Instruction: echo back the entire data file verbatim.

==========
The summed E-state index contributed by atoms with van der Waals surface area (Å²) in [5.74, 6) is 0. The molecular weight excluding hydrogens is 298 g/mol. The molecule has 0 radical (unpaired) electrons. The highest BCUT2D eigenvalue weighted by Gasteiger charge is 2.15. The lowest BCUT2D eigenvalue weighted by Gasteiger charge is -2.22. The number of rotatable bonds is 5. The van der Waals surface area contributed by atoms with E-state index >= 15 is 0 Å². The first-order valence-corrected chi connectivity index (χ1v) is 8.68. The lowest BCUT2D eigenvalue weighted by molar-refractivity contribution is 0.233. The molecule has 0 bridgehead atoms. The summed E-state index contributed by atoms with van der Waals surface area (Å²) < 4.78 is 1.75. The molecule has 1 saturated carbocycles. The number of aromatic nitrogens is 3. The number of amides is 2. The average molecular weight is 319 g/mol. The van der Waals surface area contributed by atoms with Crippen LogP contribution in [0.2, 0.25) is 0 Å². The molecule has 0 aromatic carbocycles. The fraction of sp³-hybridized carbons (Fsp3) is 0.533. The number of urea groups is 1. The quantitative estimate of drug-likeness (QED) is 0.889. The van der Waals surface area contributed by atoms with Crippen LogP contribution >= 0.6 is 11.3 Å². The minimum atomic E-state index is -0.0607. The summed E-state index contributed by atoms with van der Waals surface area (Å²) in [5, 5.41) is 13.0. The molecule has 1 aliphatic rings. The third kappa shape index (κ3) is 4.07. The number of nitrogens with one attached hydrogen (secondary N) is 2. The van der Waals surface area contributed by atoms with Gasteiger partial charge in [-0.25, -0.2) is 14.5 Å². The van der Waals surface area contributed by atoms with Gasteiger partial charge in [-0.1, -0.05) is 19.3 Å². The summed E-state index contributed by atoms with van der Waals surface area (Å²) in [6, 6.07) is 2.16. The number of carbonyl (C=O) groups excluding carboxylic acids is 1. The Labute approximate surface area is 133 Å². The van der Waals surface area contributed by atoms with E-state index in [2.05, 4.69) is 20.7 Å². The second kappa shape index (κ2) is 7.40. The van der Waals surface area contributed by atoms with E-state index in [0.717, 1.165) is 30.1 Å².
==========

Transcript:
The summed E-state index contributed by atoms with van der Waals surface area (Å²) in [5.74, 6) is 0. The molecular weight excluding hydrogens is 298 g/mol. The molecule has 0 radical (unpaired) electrons. The highest BCUT2D eigenvalue weighted by Gasteiger charge is 2.15. The lowest BCUT2D eigenvalue weighted by Gasteiger charge is -2.22. The number of rotatable bonds is 5. The van der Waals surface area contributed by atoms with E-state index >= 15 is 0 Å². The first-order valence-corrected chi connectivity index (χ1v) is 8.68. The lowest BCUT2D eigenvalue weighted by molar-refractivity contribution is 0.233. The molecule has 0 bridgehead atoms. The summed E-state index contributed by atoms with van der Waals surface area (Å²) < 4.78 is 1.75. The molecule has 1 saturated carbocycles. The number of aromatic nitrogens is 3. The number of amides is 2. The average molecular weight is 319 g/mol. The van der Waals surface area contributed by atoms with Crippen LogP contribution in [0.2, 0.25) is 0 Å². The molecule has 0 aromatic carbocycles. The fraction of sp³-hybridized carbons (Fsp3) is 0.533. The number of urea groups is 1. The quantitative estimate of drug-likeness (QED) is 0.889. The van der Waals surface area contributed by atoms with Crippen LogP contribution >= 0.6 is 11.3 Å². The minimum atomic E-state index is -0.0607. The summed E-state index contributed by atoms with van der Waals surface area (Å²) in [5, 5.41) is 13.0. The molecule has 1 aliphatic rings. The third kappa shape index (κ3) is 4.07. The number of nitrogens with one attached hydrogen (secondary N) is 2. The van der Waals surface area contributed by atoms with Gasteiger partial charge in [-0.25, -0.2) is 14.5 Å². The van der Waals surface area contributed by atoms with Gasteiger partial charge in [-0.1, -0.05) is 19.3 Å². The summed E-state index contributed by atoms with van der Waals surface area (Å²) in [6, 6.07) is 2.16. The number of carbonyl (C=O) groups excluding carboxylic acids is 1. The Labute approximate surface area is 133 Å². The van der Waals surface area contributed by atoms with E-state index in [2.05, 4.69) is 20.7 Å². The second kappa shape index (κ2) is 7.40. The van der Waals surface area contributed by atoms with E-state index in [0.717, 1.165) is 30.1 Å².